The new IPCC report is a dire reminder of the need to rapidly reduce intensive animal farming and shift to plant-based diets


The new IPCC report is a dire reminder of the need to rapidly reduce intensive animal farming and shift to plant-based diets

1 March 2022
Even if we limit global warming to 1.5°C, we cannot eliminate all the losses and damages related to climate change but some can be reduced. Even temporarily exceeding 1.5°C of global warming will result in devastating impacts, of which some will be irreversible.

The new report from the Intergovernmental Panel on Climate Change (IPCC), presented on 28 February, reiterates that the scientific evidence is unequivocal: climate change is a threat to human well-being and planetary health. IPCC concludes that the brief window to secure a liveable future is rapidly closing.

Inger Andersen, Executive Director of United Nations Environmental Programme (UNEP), stressed that we see the effects of climate change already at 1.1°C of global warming and, as things stand, we are heading towards a disastrous 3°C of global warming.

The IPCC report recognises the interdependence of climate, ecosystems, biodiversity and human society. A resolution that recognises the link between environment, sustainable development and animal welfare is proposed by a group of African countries to be adopted at the ongoing United Nations Environmental Assembly (UNEA 5.2). The resolution outlines how the exploitation and use of animals is a key driver of the triple environmental crises of biodiversity loss, climate change and pollution, as well as pandemics. Eurogroup for Animals promotes this initiative and calls on all Member States to support it.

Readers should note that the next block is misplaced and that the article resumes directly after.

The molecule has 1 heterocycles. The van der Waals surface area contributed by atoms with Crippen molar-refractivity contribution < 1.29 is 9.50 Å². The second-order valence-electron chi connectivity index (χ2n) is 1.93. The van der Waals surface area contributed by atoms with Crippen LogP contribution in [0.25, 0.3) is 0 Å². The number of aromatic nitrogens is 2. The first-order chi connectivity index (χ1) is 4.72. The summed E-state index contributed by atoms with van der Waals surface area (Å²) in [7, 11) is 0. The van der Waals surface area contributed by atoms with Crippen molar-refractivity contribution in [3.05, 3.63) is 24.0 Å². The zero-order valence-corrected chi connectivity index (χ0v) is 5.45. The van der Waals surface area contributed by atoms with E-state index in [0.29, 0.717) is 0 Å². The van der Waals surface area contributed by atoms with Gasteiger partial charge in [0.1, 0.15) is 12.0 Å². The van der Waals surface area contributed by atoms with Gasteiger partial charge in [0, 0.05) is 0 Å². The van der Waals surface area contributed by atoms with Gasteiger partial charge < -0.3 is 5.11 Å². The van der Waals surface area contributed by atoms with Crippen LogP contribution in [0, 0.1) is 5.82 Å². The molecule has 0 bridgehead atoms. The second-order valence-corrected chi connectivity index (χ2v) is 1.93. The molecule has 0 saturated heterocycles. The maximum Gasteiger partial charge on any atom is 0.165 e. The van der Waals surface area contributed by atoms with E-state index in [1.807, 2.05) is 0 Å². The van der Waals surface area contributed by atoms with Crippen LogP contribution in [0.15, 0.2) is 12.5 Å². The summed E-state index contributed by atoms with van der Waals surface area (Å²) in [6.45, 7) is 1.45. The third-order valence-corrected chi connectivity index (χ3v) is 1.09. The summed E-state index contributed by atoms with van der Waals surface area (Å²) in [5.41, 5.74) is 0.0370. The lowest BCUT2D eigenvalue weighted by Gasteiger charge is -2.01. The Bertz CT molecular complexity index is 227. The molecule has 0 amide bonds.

For too long, animal protection has been absent from the conversation around the climate emergency. Intensive livestock farming negatively affects the environment, drives deforestation and biodiversity loss. It represents a significant share of the greenhouse gas emissions, of which methane is a potent driver of global warming. Because methane is more short-lived in the atmosphere than carbon emissions, cutting methane emissions by limiting the number of livestock and a shift to plant-based diets is a way to quick climate change mitigation.

Even if we succeed in eliminating fossil fuel emissions, emissions from the current global food system, heavy in animal protein, would leave the 1.5°C target out of reach. It would even make it difficult to stay below 2°C of global warming. It is clear that climate change mitigation must involve public policies that support a reduction in livestock numbers and a dietary shift to plant-based diets to rapidly decrease greenhouse gas emissions and give us a chance to limit the worst consequences.

The new IPCC report is a stark reminder of the urgent need for strong and swift political action for food system transformation.

Learn more in our brochure Protecting Animals to Protect the Planet